"I must go down to the seas again............" to get a sub 6 hour time for the Beachy Head marathon! Ho hum, the best laid plans etc etc.

At least I got another medal to add to my pile. You can tell how windy it was from my race number as it's all torn and battered (it's made of plastic rather than the usual paper ones for that very reason).

Anyway, I've got 6 weeks to sort out this hamstring problem before my last marathon of the year in Hastings in December so I've booked myself some deep tissue massage with Mary Massage Lady to try and get to the bottom of the problem. Although the Hastings marathon will be hilly in parts it is run on the roads so is a totally different animal. I wonder what time I'll do there...............

Tuesday, October 21, 2008

Top that

Not the best photos ever but they sort of give the idea.

Rather than make a pom-pom, I crocheted lots of curlecues in the colours from the main body then attached them at the crown, weaving one end on the inside.

This left me with the same amount of ends to play with on the right side so I just plaited them and finished the ends with a barrel knot, leaving them dangling for extra texture.

I rather enjoyed doing that and it's made me want to start a crochet project as I've been neglecting it in favour of knitting of late. I must have a rummage through my books and magazines for inspiration.

Monday, October 20, 2008

Short row shaping but no pom-pom (yet!)

The hat was quite an interesting experiment. I enjoyed the stranded garter stitch and it's made a lovely fabric with a sort of woven look about it. I just cast on 60 stitches and then worked back and forth from crown to brim doing short rows at the crown with an occasional partial short row (without the wrapping) at the brim end so that the brim would have a bit of grip when turned back.

Of course I'd sewn the seam before I thought it might have been interesting to show the fabric beforehand as it was quite a strange shape. Never mind. It fits perfectly and is really warm.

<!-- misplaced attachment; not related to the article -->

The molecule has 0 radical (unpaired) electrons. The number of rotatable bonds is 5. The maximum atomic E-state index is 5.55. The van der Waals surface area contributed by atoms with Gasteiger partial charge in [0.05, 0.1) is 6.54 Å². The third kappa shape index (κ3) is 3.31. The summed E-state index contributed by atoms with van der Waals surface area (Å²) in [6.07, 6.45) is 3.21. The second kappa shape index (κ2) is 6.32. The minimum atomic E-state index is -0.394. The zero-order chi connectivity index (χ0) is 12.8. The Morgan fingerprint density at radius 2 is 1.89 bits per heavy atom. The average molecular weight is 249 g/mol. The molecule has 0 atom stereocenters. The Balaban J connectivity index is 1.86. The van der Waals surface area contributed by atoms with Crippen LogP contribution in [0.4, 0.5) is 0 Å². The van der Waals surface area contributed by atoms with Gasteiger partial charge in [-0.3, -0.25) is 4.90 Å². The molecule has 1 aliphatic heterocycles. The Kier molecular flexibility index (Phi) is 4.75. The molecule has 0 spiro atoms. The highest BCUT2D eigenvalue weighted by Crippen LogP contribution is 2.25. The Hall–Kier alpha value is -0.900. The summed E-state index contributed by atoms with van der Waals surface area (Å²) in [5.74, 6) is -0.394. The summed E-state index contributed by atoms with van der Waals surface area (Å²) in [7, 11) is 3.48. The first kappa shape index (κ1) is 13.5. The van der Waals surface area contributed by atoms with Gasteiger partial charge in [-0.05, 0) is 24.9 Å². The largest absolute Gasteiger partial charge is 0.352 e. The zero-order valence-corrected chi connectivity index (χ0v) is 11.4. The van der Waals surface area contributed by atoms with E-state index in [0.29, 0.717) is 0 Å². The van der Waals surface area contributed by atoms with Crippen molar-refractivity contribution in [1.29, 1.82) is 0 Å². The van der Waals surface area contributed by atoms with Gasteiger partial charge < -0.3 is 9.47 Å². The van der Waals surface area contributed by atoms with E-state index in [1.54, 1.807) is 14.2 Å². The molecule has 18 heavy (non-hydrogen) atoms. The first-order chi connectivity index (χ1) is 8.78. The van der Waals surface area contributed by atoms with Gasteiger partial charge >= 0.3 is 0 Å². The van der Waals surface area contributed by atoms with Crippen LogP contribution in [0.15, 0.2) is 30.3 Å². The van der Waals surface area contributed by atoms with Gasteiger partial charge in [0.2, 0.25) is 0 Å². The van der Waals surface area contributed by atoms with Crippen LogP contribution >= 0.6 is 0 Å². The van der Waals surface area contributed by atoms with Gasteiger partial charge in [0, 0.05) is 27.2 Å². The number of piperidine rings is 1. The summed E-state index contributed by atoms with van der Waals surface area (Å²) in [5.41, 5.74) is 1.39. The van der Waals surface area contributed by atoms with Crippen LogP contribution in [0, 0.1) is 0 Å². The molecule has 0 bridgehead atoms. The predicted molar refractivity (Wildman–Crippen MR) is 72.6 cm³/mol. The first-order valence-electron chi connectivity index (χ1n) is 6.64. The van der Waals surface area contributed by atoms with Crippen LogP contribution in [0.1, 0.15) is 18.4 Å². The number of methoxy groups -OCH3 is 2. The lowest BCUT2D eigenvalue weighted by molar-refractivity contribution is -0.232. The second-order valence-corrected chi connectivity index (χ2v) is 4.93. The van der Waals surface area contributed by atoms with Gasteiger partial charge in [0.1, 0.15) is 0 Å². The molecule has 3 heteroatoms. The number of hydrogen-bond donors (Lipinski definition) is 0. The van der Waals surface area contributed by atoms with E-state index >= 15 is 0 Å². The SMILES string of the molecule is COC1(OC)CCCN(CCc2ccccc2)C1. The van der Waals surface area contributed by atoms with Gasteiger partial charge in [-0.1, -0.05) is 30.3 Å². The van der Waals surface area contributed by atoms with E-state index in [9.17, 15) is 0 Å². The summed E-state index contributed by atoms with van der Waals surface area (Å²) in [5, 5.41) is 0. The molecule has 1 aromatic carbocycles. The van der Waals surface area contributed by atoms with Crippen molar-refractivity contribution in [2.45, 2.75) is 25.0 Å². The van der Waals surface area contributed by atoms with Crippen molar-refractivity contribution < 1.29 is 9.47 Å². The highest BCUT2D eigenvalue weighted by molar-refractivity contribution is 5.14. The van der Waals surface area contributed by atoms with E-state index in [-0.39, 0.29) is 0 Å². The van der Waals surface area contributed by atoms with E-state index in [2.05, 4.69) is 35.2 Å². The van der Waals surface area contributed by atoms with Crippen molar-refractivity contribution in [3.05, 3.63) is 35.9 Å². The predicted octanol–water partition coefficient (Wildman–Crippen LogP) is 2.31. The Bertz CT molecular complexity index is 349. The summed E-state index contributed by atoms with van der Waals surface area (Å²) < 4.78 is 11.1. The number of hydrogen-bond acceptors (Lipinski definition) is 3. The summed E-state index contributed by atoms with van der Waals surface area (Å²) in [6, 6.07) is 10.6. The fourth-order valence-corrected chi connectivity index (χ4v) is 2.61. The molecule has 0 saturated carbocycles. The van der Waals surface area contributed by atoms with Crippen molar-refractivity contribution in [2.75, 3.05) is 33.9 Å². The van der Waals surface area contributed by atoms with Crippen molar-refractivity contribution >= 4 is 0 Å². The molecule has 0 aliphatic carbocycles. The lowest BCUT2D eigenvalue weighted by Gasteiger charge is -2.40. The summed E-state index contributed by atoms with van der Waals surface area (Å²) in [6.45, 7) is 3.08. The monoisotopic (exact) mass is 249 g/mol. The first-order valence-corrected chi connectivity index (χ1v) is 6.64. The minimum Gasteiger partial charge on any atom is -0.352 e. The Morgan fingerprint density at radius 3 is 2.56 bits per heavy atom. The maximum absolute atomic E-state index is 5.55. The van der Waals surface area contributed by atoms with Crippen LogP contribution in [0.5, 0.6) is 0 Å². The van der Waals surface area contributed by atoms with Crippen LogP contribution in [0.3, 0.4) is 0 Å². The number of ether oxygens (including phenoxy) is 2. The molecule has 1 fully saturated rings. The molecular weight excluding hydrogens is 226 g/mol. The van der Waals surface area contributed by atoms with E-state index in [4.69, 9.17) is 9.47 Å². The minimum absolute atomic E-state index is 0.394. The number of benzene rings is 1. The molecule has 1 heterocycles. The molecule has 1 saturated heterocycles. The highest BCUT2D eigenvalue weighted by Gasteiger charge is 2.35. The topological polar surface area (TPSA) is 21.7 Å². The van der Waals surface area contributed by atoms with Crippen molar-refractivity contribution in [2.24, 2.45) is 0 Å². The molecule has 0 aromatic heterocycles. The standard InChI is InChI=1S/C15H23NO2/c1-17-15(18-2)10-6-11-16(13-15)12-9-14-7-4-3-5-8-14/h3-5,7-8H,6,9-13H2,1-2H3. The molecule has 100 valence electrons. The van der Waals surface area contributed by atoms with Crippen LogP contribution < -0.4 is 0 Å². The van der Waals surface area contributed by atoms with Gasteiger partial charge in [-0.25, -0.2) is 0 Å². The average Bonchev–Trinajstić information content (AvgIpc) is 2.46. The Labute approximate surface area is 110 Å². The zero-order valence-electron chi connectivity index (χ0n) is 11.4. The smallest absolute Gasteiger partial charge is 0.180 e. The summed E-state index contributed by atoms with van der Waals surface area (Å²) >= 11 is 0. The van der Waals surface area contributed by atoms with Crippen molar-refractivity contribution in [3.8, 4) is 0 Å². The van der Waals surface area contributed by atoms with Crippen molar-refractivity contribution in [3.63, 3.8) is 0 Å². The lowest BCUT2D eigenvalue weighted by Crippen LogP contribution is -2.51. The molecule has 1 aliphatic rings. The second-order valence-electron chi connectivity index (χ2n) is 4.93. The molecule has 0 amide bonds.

Now all I've got to do it stick a pom-pom or curlicues or some other ornamentation on the crown as it looks a bit bare at the moment. I shall play around with my crochet hook this evening.

Tinker very generously offered to model the hat for me so that I could show the short-row shaping I did at the crown!

My hands are a bit sore at the moment as I've been digging the garden for the past week. We have heavy clay and it's jolly hard work. Poor old Mike has hurt his back so has been excused digging duties (only for the moment though!). I won't be doing much running this week as I'm tapering (reducing my mileage) ahead of the Beachy Head marathon this Saturday. I'm really looking forward to it even though it is one of the toughest marathons in the UK.

It will be my 4th marathon this year and my 15th in total, 11 of which have been done in the last 2 years. Also, it's exactly 4 years since I ran my first marathon and if anyone had told me where it would lead I would have laughed out loud!

Thursday, October 16, 2008

It's not my fault!

See, I've finished clue 3 of the KAL and Kirsten won't be releasing clue 4 until next wednesday. Well, I can't just sit here and do nothing can I?!

Yes, I know there are sewing projects I can still get on with but I do like to have something from each discipline on the go so I've been swatching for a quick-knit hat.

I've settled on these 2 yarns. The multi coloured one is full of blues, greys, plums and cream and is a Noro yarn leftover from a pullover. The beige is leftover from the last time I did an arran sweater which must be about 3 years ago.

The stitch is stranded garter stitch where one stitch is knit in yarn A then the next in yarn B etc etc. It gives an interesting loopy effect where the yarn is carried. I'm just going to make it up as I go along so we'll see where I end up!

After the KAL I really must start on the Oregon cardigan as I seem to have been sidetracking.

Wednesday, October 15, 2008

Grow your own!

No not fruit and veg, wool!

These little beauties have come to stay with us for a while.

It's a nice arrangement with a local farmer - we provide the grazing, he gives us hay for the horses in return. Suits us all as the horses don't need all the land and also it keeps the worm count down in them as the sheep graze the grass lower and eat the worm eggs which aren't harmful to them.

Mike went for a walk around the land yesterday morning and I asked him to take photos of anything of interest so he chose the sheep. They are very nosey, even though they won't always come right up to you, so it was no surprise that they followed Mike on his walk.